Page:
The aptly named No Surprises Act (NSA), signed into law in December 2020 with an implementation deadline of January 1, 2022, is meant to help protect patients from financial hardship due to surprise medical bills. Such bills are often the result of patients receiving emergency or nonemergency services from providers that don’t participate in their health plan’s network. Patients become aware of an issue only when they’re hit with a hefty bill for those services, which their health plan won’t cover.
What isn’t surprising about the NSA itself is that meeting its requirements is an arduous task for most healthcare providers and facilities. The NSA continues to evolve, and because it’s an interim final rule, some of its requirements have been delayed while others are enforceable. The NSA assigns enforcement of the law’s requirements to the states but also calls for federal enforcement when necessary. Healthcare providers could face monetary penalties of up to $10,000 for each violation of NSA regulations.
The pressure is on for providers and facilities not only to stay on top of these requirements, but ideally also to get ahead of them. Providers and facilities shouldn’t underestimate how much time and effort will be needed to meet these demands, particularly when it comes to gathering information from co-providers and co-facilities to create good faith estimates (GFEs).
Understanding the NSA and its requirements is an important starting point for healthcare providers and facilities preparing to comply with the law. With that in mind, the following is a high-level overview of two key parts of the NSA — prohibitions on balance billing and GFEs.
Part I — Prohibitions on Balance Billing
Balance billing refers to billing a patient for an unexpected balance — aka “surprise billing.” Under the NSA, hospital facilities, emergency departments (including freestanding ones), ambulatory surgery centers, urgent care centers (those licensed to provide emergency services), air ambulance services and providers servicing the facilities mentioned are prohibited from billing patients more than the in-network cost-sharing amounts for surprise medical bills. The NSA also requires private health plans to cover out-of-network claims and apply in-network cost-sharing.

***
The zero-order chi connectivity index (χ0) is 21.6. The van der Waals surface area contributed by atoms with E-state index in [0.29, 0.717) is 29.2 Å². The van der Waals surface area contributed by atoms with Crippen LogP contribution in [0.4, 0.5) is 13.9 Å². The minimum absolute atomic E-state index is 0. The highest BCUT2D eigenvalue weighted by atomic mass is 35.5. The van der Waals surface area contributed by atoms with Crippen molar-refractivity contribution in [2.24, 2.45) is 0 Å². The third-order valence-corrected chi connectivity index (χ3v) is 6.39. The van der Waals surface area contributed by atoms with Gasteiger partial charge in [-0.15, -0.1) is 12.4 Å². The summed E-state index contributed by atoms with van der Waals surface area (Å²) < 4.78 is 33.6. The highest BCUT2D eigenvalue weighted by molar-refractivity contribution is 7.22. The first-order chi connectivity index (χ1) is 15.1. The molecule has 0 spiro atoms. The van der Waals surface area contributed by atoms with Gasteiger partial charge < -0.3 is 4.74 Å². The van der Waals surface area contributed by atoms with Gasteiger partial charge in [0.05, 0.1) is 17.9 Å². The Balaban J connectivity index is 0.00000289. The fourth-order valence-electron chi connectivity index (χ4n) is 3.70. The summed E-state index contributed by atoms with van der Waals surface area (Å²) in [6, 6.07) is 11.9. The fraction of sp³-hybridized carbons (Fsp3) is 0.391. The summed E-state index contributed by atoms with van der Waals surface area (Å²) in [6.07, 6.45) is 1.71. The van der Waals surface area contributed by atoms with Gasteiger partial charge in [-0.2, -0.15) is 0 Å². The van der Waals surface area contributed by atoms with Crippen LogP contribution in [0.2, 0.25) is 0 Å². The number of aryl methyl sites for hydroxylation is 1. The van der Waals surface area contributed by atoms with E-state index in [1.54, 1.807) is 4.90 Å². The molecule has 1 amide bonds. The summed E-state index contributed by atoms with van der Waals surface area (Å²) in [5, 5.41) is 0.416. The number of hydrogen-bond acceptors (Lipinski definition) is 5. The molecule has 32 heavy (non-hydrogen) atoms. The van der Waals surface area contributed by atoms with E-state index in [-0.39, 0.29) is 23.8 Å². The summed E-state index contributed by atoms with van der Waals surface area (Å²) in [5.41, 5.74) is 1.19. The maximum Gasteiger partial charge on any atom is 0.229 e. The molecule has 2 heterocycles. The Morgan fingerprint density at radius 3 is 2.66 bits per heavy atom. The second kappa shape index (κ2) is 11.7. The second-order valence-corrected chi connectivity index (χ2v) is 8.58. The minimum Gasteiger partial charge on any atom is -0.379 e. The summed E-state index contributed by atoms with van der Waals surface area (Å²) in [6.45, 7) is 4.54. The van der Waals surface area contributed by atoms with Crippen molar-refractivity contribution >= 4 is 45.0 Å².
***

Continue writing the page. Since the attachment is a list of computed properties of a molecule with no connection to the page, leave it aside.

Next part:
Here are three scenarios where an individual would be likely to receive a balance bill for care:
- Receiving emergency services from an out-of-network provider or out-of-network emergency facility
- Receiving covered nonemergency services from an out-of-network provider delivered as part of a visit to an in-network healthcare facility
- Receiving covered air ambulance services provided by an out-of-network provider of air ambulance services
To determine the applicability of the NSA and the ability to balance bill, the following information is required:
- Service need: Is the service emergent or not?
- Type of facility: Is the facility included in the NSA provisions?
- Network status: Is the facility/provider in or out of network?
- Type of service: Is the service provided “ancillary” (for example, the presence of an assistant surgeon during a procedure)?
In some limited situations, known as “notice-and-consent exceptions,” the NSA allows for out-of-network providers and facilities to seek written consent to voluntarily waive their protections against balance billing when services include post-stabilization or nonancillary, nonemergency services.
When an exception doesn’t apply, an emergency facility or provider can’t bill an individual for an amount exceeding in-network limits or hold an individual liable for paying an amount exceeding in-network limits. In-network limits are determined by the payer through an all-payer agreement, equivalent state law, or the calculation of a qualifying payment amount (QPA).
Part II – Good Faith Estimates (GFE) for the Uninsured
Under the NSA, providers and facilities must provide uninsured or self-pay patients with a GFE that includes expected charges for:
- Scheduled or requested items and services
- Items and services reasonably expected to be provided along with a primary item and/or service
Unlike the hospital price transparency rule, GFE requirements aren’t limited to certain facility and provider types. They apply to all licensed healthcare facilities and providers. Currently the requirement for GFEs is enforceable for the uninsured or self-pay patient population, with anticipated expansion to all patients (insured or not) slated for implementation and enforcement in future rulemaking.